She’s a Hair Hopper, That’s What She Is


The 1988 film Hairspray was John Waters’ most mainstream film, and the first to receive a PG rating. It lacks the blatantly shocking humor and much of the cynical viewpoint of his earlier movies, and instead is a quite positive story of an overweight girl who gains fame as a dancer on a local Baltimore television show in the early sixties. There’s also a strong theme of speaking out against racism. That said, there’s still quite a bit of Waters’ weird directorial style. Most lines are delivered in a declaratory fashion with an unusual turn of phrase, and there are quite a few absurd moments. I’ve seen the movie a few times, but it wasn’t until last night that I watched the 2007 musical version, adapted from the stage performance that started in 2002.

Beth had seen it in the theater, but didn’t really care for it. I could definitely see where she was coming from. That’s not to say it wasn’t well-produced. The songs were fun, and most of the acting was good. I’d have to say John Travolta was an exception, though. First of all, Waters has said he liked the idea of a Hairspray musical because it would give fat girls a chance to play the lead role, so isn’t it a bit hypocritical to put another character in a fat suit? Even putting that aside, what kind of accent was he going for? Waters’ movies often have characters talk in exaggerated Baltimore accents, which aren’t otherwise that familiar outside of the area. My grandparents grew up near Baltimore, and they didn’t have them. But with Travolta, it kind of seems like his direction was, “Just pronounce words oddly.” More importantly, however, it pretty much totally dispensed with the absurd humor. Written out were the beatnik characters originally played by Pia Zadora and Ric Ocasek, Prudy Pingleton freaking out when walking through a black neighborhood, the bomb in Velma von Tussle’s wig, the quack psychiatrist with a hypnotic circle and an electric prod (played by Waters himself), and the recurring accusations of cockroaches in Tracy’s hair. And only a little bit of Waters’ original dialogue was kept in. It’s kind of strange considering that musical adaptations of movies often go way more over the top, while this one was much more subdued. There were some odd changes to the story, particularly with Velma, who became the station manager, and at one point tried to seduce Wilbur Turnblad in order to sabotage Tracy’s career. Her husband, played by Sonny Bono, didn’t appear; and neither did Divine’s villainous character of Arvin Hodgepile. I guess these changes didn’t affect the overall flow of the story that much, but they’re strange to see when you’ve just watched the original. I suppose I’d say it wasn’t a bad musical, but it also wasn’t a great adaptation.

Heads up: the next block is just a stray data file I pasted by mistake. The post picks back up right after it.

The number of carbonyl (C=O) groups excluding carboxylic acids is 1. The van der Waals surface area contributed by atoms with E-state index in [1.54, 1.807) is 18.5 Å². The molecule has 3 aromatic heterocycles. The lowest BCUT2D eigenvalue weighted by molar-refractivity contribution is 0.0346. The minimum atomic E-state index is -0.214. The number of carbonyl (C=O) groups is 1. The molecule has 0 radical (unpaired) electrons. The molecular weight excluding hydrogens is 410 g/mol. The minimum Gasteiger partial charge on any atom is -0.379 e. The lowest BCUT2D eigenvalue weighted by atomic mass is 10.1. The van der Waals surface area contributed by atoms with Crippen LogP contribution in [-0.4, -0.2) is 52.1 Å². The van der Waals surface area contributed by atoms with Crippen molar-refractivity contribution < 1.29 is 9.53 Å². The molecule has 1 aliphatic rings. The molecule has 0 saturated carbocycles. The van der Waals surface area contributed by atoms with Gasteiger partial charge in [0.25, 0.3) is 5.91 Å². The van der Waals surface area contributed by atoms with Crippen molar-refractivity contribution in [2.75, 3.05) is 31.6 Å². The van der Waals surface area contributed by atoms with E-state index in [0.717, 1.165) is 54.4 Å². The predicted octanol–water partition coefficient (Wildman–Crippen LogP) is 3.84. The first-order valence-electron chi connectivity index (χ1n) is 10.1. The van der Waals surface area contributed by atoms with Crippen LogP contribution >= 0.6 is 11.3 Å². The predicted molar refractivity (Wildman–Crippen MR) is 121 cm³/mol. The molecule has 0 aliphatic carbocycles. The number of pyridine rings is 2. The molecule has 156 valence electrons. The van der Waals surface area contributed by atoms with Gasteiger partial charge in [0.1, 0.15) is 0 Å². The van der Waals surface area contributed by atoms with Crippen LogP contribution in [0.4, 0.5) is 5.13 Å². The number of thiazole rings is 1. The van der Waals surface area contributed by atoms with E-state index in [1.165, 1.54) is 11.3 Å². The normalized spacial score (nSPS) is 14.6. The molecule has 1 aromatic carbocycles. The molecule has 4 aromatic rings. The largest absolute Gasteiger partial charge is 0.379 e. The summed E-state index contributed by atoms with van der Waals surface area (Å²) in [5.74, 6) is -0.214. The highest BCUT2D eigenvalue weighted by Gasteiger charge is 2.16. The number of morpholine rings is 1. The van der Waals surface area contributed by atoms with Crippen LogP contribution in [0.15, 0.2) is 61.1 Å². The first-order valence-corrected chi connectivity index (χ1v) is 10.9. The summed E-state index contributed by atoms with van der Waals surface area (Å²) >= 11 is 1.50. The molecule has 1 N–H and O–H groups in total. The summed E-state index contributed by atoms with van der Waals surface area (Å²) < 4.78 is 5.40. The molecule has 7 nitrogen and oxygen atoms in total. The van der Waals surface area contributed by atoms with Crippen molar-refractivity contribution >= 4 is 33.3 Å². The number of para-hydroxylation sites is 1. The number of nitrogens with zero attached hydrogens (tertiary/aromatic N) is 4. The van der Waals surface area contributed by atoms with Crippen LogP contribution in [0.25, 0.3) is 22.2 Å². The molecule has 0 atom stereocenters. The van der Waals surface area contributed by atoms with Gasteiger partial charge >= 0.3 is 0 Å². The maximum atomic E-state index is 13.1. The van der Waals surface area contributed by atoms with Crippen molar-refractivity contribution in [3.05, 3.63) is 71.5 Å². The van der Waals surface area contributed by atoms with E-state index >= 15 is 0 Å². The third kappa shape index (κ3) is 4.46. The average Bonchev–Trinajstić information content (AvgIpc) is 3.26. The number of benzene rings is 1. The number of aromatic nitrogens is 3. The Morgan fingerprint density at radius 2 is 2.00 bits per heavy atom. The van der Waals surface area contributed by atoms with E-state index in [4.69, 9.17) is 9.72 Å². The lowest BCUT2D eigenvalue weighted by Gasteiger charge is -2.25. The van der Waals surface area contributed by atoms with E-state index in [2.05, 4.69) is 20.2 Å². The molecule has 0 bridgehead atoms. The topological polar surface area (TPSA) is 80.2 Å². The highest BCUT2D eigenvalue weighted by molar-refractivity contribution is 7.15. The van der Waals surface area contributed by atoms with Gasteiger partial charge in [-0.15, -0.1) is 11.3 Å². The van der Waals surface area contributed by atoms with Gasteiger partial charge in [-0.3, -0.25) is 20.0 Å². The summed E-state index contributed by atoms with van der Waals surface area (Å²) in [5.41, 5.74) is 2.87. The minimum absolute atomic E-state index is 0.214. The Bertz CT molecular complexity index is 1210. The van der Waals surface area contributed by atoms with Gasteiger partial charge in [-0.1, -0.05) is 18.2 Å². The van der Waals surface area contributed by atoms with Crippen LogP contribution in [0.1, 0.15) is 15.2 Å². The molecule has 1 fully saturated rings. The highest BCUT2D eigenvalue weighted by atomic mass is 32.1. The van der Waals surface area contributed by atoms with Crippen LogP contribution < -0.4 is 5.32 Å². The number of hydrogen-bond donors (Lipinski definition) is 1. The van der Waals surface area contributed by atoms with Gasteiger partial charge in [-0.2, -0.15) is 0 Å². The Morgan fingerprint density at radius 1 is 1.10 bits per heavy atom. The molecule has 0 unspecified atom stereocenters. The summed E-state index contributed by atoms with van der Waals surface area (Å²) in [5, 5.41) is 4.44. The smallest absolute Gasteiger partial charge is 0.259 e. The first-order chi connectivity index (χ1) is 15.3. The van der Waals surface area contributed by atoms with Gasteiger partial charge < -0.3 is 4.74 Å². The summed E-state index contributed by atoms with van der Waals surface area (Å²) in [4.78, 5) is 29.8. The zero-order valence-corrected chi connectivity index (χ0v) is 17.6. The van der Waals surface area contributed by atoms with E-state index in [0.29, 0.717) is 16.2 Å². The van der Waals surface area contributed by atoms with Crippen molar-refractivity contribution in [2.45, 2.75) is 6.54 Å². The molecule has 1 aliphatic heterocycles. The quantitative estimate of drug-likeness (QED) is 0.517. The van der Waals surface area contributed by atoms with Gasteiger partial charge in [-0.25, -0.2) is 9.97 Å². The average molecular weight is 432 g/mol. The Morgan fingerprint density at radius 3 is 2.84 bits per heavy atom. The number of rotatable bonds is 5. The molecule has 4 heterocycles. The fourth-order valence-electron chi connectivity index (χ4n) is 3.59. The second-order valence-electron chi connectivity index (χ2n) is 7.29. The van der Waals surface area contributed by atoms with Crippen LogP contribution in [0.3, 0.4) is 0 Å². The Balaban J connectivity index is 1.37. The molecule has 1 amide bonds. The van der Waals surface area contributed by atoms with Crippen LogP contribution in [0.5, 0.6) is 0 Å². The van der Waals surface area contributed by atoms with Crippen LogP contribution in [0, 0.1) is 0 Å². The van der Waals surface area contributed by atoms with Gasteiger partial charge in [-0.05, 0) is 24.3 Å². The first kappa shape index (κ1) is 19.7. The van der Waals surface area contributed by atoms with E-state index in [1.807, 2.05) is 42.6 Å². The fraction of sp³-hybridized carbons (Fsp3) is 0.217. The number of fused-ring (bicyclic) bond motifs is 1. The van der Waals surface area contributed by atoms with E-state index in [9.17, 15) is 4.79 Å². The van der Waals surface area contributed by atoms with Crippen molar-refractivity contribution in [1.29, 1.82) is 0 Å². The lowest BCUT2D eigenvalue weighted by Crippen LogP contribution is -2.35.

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This entry was posted in Humor, Music, Prejudice, VoVat Goes to the Movies and tagged , , , , , , , . Bookmark the permalink.

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